It’s tiring too, having to look for different schools each time, & try out different therapies, looking & hoping for a cure & trying to find a way to pay for it all. It’s so hard trying to make ends meet, & doing it alone. Some times I’ve even thought of selling my body (after all, I have a pound or 2 of belly fat I can afford to lose). Being able to laugh at myself & find humor in the midst of all these.

But it’s worth it. My son is the sweetest boy there is. I can’t even begin to tell you the indescribable joy I feel, to see his face light up each time he sees me. How he waits patiently & looks out the window for me to come home. I’m glad he has hearing sensitivities & not touch unlike some kids with autism, for he loves being cuddled & he loves hugging me. I love the way he’d come up to me from behind, & loop his puny arms around me. In a world where I am accustomed to men who turn out to be insensitive bastards more often than not, my son is the perfect male in that he’ll be forever innocent & uncorrupted, & he’ll never break my heart. I have learned to appreciate & enjoy life all the more, because of him. I may live life with a sort of desperate quality to it, cramming my days with so many events and activities (outings with friends, work, and travel, Toastmasters, training and singing engagements). Part of it is having a creative outlet, but part of it is also living life for my son’s sake, for all the things he’d never experience. And I have learned to grab at whatever happiness I can have, however fleeting and transitory it may be.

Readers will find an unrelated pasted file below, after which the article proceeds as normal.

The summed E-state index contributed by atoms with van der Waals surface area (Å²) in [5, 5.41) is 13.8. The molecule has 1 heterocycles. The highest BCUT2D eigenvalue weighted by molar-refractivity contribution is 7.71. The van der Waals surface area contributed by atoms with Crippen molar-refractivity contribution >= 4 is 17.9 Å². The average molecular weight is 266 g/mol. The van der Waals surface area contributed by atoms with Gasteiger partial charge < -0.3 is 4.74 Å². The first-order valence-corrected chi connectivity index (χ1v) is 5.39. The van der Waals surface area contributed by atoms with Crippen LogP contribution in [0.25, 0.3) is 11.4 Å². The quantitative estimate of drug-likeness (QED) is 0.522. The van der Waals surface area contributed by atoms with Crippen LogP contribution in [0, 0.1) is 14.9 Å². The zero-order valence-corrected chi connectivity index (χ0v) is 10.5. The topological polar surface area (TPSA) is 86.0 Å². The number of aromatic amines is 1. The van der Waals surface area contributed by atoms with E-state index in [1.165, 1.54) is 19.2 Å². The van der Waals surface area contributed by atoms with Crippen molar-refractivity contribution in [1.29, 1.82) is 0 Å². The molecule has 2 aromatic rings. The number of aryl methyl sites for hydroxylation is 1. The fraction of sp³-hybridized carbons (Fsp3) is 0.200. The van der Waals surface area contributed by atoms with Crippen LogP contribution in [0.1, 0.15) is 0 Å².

I have to admit, I’m quite used to getting compliments about the way I look. Growing up in a brood of 4 girls, I’ve always been the one singled out by relatives in family gatherings as “the pretty one”. And now, I love it the most, when people, especially in Toastmasters, refer to me as “one hot momma”. Even now, at 35, on my best days, when the light is just right, I can even pass for a young, lithesome 25. Blame it on the way I look, or on my warm, engaging personality, how generally nice and friendly I am to strangers, friends & peers alike; how competent I am in the work I do; how talented & vibrant I can be in the pursuit of my passions – be it in singing, writing, or delivering a speech. But you don’t really see. And you don’t really know. For behind closed doors, when no one is looking & everybody is asleep, when my spirit is low, eyes brimming with tears, & I’m trying once again to pacify my beautiful boy in his violent, autistic rages, at 2am, that is when I am at my most beautiful.

As May comes around once again, I have this message to give to a special group of women. To all mothers, who give the best they can for their children & having done everything, entrust & pray to the good Lord for guidance for their kids. To all single moms who singly make all the decisions & who work real hard to make ends meet & bring up kids on their own. And most especially, to single moms with kids with special needs, for toughing it out & being brave, even though you certainly don’t feel brave at all. My wish for all of you is this: Be a happy mom. You owe it to your kids to be happy, to show them that one can choose to be happy in the face of life’s adversities. But most of all, you owe it to yourself, to be happy. Happy Mother’s Day!